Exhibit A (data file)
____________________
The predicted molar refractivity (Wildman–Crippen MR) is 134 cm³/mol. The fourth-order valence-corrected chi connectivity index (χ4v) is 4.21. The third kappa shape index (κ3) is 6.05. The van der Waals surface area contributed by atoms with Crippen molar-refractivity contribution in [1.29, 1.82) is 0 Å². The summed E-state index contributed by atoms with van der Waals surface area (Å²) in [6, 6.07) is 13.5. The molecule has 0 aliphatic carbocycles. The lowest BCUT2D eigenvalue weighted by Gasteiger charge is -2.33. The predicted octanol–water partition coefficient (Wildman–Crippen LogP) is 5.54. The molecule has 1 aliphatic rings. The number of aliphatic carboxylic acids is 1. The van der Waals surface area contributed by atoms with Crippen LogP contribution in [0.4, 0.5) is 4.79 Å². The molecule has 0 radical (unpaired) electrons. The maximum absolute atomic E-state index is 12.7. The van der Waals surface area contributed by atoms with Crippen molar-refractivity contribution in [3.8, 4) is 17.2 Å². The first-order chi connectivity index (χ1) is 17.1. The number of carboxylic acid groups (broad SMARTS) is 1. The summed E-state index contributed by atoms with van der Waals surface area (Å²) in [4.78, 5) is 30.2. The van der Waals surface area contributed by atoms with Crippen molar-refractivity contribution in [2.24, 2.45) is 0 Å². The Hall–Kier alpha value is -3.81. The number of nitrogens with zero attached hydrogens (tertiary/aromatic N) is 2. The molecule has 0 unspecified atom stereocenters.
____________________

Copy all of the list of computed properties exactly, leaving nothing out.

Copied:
The predicted molar refractivity (Wildman–Crippen MR) is 134 cm³/mol. The fourth-order valence-corrected chi connectivity index (χ4v) is 4.21. The third kappa shape index (κ3) is 6.05. The van der Waals surface area contributed by atoms with Crippen molar-refractivity contribution in [1.29, 1.82) is 0 Å². The summed E-state index contributed by atoms with van der Waals surface area (Å²) in [6, 6.07) is 13.5. The molecule has 0 aliphatic carbocycles. The lowest BCUT2D eigenvalue weighted by Gasteiger charge is -2.33. The predicted octanol–water partition coefficient (Wildman–Crippen LogP) is 5.54. The molecule has 1 aliphatic rings. The number of aliphatic carboxylic acids is 1. The van der Waals surface area contributed by atoms with Crippen LogP contribution in [0.4, 0.5) is 4.79 Å². The molecule has 0 radical (unpaired) electrons. The maximum absolute atomic E-state index is 12.7. The van der Waals surface area contributed by atoms with Crippen molar-refractivity contribution in [3.8, 4) is 17.2 Å². The first-order chi connectivity index (χ1) is 17.1. The number of carboxylic acid groups (broad SMARTS) is 1. The summed E-state index contributed by atoms with van der Waals surface area (Å²) in [4.78, 5) is 30.2. The van der Waals surface area contributed by atoms with Crippen molar-refractivity contribution in [2.24, 2.45) is 0 Å². The Hall–Kier alpha value is -3.81. The number of nitrogens with zero attached hydrogens (tertiary/aromatic N) is 2. The molecule has 0 unspecified atom stereocenters.